Following that, I had a 90km (60mi) week and perhaps that was too much for my glute.  It got bad enough that I had to dial-back my volume.  A lot.  Aside from a run or a hike here or there, I basically took a month off before this race.  Mentally I was in rough shape.  Staring at your Garmin status and having it come back to you with "Detraining" for the first time EVER was crushing.

Anyways, I had this race on the calendar for quite some time.  Also, like last year, it was a work thing.  The Las Vegas Visitors' Bureau invited me and my team down for a weekend, but a condition of the junket was running the race.  So if I wanted to go on the trip, I had to run.  And besides, I wanted to run it.  I had such a great experience last year, it felt like I just had to do it again.

So I decided to buy the lottery ticket, and go out at goal pace and see how long I could hold it before my glute or fitness dictated otherwise.  Maybe the long rest from running would offset the loss of fitness and my butt would be OK.  Maybe this year would be like last year, where I could run faster than I dreamed.  So the goal was 1:39:XX, even if it might be an unrealistic one.

This is an afternoon race (so that you can run the strip at night), so that morning I had a carb-heavy breakfast and just kept the water flowing until about 3 hours before the race.  Watched some football, took one of my wife's prescription NSAIDs (forgot mine), a Tylenol, got changed and headed for the shuttle 90 minutes before start time.

The shuttle got stuck in the horrendous traffic, and it was looking like we might miss the closure of our corral, so we jumped off the bus and walked the remaining 3K to the start.  35,000 runners in this race and it was just a mass of people.  Incredible.

Got to the corral about 15 minutes before start.  National anthem, rollers, elites, first corral, then us.  Off we go.

Conditions:  20C (68F), slight wind out of the south.

0-5K (4:39/km, 7:29/mi)

Started really well.  Not too many people to dodge, but there were some.  Glute didn't even squeak until about the 4-5K point.  Crossed the 5K timing mat, looked at my watch and it was at 5.12K.  It had been reading 4:30/km to me for each KM so I knew that I was a little ahead of goal pace, even after considering the extra distance of having to weave.  I was banking time for my sub-1:40 goal and things felt good.

5K-10K  (4:43/km, 7:36/km)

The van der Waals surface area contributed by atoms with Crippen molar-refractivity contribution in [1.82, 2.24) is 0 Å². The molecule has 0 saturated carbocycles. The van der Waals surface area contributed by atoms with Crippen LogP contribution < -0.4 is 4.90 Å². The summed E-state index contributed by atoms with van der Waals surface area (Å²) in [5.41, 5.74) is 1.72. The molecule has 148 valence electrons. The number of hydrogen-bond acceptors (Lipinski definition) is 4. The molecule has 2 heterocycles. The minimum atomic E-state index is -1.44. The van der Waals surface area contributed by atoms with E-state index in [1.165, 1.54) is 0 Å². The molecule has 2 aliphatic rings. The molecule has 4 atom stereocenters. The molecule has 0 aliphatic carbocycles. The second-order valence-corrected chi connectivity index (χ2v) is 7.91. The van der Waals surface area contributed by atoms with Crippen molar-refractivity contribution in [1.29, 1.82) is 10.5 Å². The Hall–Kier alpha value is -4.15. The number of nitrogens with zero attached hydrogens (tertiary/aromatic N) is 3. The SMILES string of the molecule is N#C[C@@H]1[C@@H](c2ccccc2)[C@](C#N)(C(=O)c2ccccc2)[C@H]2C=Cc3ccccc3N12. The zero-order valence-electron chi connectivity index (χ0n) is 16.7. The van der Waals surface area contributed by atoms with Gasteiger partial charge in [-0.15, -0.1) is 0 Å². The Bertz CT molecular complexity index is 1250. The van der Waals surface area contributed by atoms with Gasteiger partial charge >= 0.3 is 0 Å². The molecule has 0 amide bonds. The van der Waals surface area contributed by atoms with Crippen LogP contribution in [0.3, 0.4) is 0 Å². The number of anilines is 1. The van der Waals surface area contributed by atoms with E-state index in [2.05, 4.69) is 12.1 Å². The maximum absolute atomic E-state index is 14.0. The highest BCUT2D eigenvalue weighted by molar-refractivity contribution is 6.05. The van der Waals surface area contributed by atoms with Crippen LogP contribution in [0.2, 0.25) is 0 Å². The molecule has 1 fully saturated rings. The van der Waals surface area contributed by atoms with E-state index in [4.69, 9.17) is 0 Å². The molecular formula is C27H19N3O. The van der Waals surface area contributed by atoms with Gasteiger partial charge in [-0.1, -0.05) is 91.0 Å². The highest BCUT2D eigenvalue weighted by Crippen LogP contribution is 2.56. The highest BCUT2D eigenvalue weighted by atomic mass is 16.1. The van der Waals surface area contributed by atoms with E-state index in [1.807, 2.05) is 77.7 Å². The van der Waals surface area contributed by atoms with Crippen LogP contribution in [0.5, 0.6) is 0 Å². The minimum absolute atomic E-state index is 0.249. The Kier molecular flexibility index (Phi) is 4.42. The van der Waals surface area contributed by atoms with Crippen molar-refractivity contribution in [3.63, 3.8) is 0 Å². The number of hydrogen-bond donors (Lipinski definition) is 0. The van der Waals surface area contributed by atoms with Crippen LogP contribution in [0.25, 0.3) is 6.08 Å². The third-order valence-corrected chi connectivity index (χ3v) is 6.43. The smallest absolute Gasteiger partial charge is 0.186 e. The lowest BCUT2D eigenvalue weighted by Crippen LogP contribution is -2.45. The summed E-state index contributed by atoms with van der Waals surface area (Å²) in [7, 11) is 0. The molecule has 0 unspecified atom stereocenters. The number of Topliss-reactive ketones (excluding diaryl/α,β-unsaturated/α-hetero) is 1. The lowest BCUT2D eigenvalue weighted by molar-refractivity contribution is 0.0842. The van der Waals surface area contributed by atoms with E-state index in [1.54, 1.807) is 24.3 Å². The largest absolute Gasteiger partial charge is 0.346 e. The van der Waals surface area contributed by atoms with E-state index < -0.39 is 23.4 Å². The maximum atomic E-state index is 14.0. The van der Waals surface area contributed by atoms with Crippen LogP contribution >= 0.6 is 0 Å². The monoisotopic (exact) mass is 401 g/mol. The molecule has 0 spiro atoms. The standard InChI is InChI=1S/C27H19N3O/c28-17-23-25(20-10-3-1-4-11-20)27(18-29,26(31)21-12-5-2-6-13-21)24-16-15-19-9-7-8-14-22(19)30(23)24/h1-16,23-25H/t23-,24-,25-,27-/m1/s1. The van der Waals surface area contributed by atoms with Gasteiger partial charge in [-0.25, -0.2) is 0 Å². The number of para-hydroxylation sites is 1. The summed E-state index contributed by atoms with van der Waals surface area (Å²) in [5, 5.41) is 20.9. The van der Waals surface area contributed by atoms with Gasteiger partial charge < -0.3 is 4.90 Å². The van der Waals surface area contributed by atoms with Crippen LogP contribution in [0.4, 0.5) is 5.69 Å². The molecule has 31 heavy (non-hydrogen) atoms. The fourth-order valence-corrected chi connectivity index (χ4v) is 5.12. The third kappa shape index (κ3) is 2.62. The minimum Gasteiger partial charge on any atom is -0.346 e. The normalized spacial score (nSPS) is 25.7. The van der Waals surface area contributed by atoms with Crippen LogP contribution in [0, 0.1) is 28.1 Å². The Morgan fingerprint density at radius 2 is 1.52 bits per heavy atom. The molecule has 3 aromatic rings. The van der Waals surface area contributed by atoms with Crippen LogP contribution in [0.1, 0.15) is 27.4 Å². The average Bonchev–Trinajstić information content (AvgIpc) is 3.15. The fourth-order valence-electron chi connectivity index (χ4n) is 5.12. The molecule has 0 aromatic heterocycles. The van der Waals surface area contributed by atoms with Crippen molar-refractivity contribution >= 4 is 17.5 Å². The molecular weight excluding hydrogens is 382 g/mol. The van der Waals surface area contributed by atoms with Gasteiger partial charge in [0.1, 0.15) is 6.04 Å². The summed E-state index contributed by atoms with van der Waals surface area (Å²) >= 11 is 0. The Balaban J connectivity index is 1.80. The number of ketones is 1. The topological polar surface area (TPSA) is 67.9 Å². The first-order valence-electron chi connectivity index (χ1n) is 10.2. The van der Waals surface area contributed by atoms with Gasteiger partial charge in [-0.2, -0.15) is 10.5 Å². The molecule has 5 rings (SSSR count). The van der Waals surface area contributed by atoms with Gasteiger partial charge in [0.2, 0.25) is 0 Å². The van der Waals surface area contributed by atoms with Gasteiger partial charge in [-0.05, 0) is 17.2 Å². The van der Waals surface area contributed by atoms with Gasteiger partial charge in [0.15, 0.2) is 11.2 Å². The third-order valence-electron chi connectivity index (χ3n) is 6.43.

Still feeling good.  Glute was getting a little worse, but the bigger concern was that I was starting to feel the cardio.  My mouth was dry (despite over-hydrating for the prior two days) and so I took a few sips of Gatorade at aid stations.  Dumped a cup of water on my head at another.  I knew my HR was probably higher than I'd like, but I refused to look, for fear of it psyching me out.  After the race, I saw I was already over 160 -- which is generally unsustainable for me.  On my awesome training run a month earlier,, which I ran 20K at goal HMP pace, my HR by the end was only 152 (avg 145). 

I used the same playlist as last year, and there was some signing and air guitar when Eddie Money's Take me Home Tonight came on.  I noted that it was further along in distance than last time!  Fun.

Some of my work group ran the 10K, which had finished by then, and as I'm running I hear "Hey, there's Brian!", and I look over/back to see them cheering for me.  That was great.

10K-10mi (4:50/km, 7:48/mi)

This is where the lack of fitness really started to show.  I could tell that I was on the clock and could feel my pace slowing.  My watch was reading my average pace to me with each passing km, and I was getting closer and closer to an average pace of 4:45/km.  Which is what I needed to hit for my goal, not including the added distance of circuity and inaccuracy.  So realistically, I needed to be 4:40/km or faster and it just wasn't in me.

The pavement was uneven in sections, and this combined with the new Nike Zoom Fly Flyknit shoes I was wearing, was causing my feet/ankles to wobble in the cracks/dips in the pavement and it felt so energy-sucking to keep losing my balance, if even only slightly.  The shoes had so little support, but were otherwise great.  I think in the future they might be my 10K shoes but maybe they're not right for longer runs.

10mi-12.3mi (5:05/km, 8:12/mi)